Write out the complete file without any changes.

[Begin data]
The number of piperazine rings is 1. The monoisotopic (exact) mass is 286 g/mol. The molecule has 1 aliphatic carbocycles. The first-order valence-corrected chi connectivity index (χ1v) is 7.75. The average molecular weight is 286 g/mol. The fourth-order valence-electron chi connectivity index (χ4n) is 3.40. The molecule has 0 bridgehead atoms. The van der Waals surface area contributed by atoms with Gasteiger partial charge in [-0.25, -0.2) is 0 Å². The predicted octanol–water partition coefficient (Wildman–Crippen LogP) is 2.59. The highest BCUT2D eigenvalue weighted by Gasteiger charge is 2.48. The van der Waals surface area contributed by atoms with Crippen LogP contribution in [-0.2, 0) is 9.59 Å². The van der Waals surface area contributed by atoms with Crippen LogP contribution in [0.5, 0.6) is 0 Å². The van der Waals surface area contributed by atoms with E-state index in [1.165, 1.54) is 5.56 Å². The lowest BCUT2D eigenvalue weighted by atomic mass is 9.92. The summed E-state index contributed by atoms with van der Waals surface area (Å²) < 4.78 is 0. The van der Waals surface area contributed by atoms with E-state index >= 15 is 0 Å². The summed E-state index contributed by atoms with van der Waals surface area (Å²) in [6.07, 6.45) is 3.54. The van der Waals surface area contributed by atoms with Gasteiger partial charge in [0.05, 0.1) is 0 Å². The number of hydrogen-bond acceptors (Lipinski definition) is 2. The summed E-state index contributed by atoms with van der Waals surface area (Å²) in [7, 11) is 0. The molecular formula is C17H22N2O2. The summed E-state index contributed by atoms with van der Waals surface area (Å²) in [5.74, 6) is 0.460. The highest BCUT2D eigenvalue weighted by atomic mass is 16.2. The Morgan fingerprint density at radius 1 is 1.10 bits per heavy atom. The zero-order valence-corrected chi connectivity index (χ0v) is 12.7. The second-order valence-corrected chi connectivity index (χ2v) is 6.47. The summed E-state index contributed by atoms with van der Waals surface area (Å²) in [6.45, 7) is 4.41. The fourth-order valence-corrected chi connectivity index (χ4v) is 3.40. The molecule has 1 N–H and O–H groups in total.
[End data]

The number of piperazine rings is 1. The monoisotopic (exact) mass is 286 g/mol. The molecule has 1 aliphatic carbocycles. The first-order valence-corrected chi connectivity index (χ1v) is 7.75. The average molecular weight is 286 g/mol. The fourth-order valence-electron chi connectivity index (χ4n) is 3.40. The molecule has 0 bridgehead atoms. The van der Waals surface area contributed by atoms with Gasteiger partial charge in [-0.25, -0.2) is 0 Å². The predicted octanol–water partition coefficient (Wildman–Crippen LogP) is 2.59. The highest BCUT2D eigenvalue weighted by Gasteiger charge is 2.48. The van der Waals surface area contributed by atoms with Crippen LogP contribution in [-0.2, 0) is 9.59 Å². The van der Waals surface area contributed by atoms with Crippen LogP contribution in [0.5, 0.6) is 0 Å². The van der Waals surface area contributed by atoms with E-state index in [1.165, 1.54) is 5.56 Å². The lowest BCUT2D eigenvalue weighted by atomic mass is 9.92. The summed E-state index contributed by atoms with van der Waals surface area (Å²) < 4.78 is 0. The van der Waals surface area contributed by atoms with E-state index >= 15 is 0 Å². The summed E-state index contributed by atoms with van der Waals surface area (Å²) in [6.07, 6.45) is 3.54. The van der Waals surface area contributed by atoms with Gasteiger partial charge in [0.05, 0.1) is 0 Å². The number of hydrogen-bond acceptors (Lipinski definition) is 2. The summed E-state index contributed by atoms with van der Waals surface area (Å²) in [7, 11) is 0. The molecular formula is C17H22N2O2. The summed E-state index contributed by atoms with van der Waals surface area (Å²) in [5.74, 6) is 0.460. The highest BCUT2D eigenvalue weighted by atomic mass is 16.2. The Morgan fingerprint density at radius 1 is 1.10 bits per heavy atom. The zero-order valence-corrected chi connectivity index (χ0v) is 12.7. The second-order valence-corrected chi connectivity index (χ2v) is 6.47. The summed E-state index contributed by atoms with van der Waals surface area (Å²) in [6.45, 7) is 4.41. The fourth-order valence-corrected chi connectivity index (χ4v) is 3.40. The molecule has 1 N–H and O–H groups in total.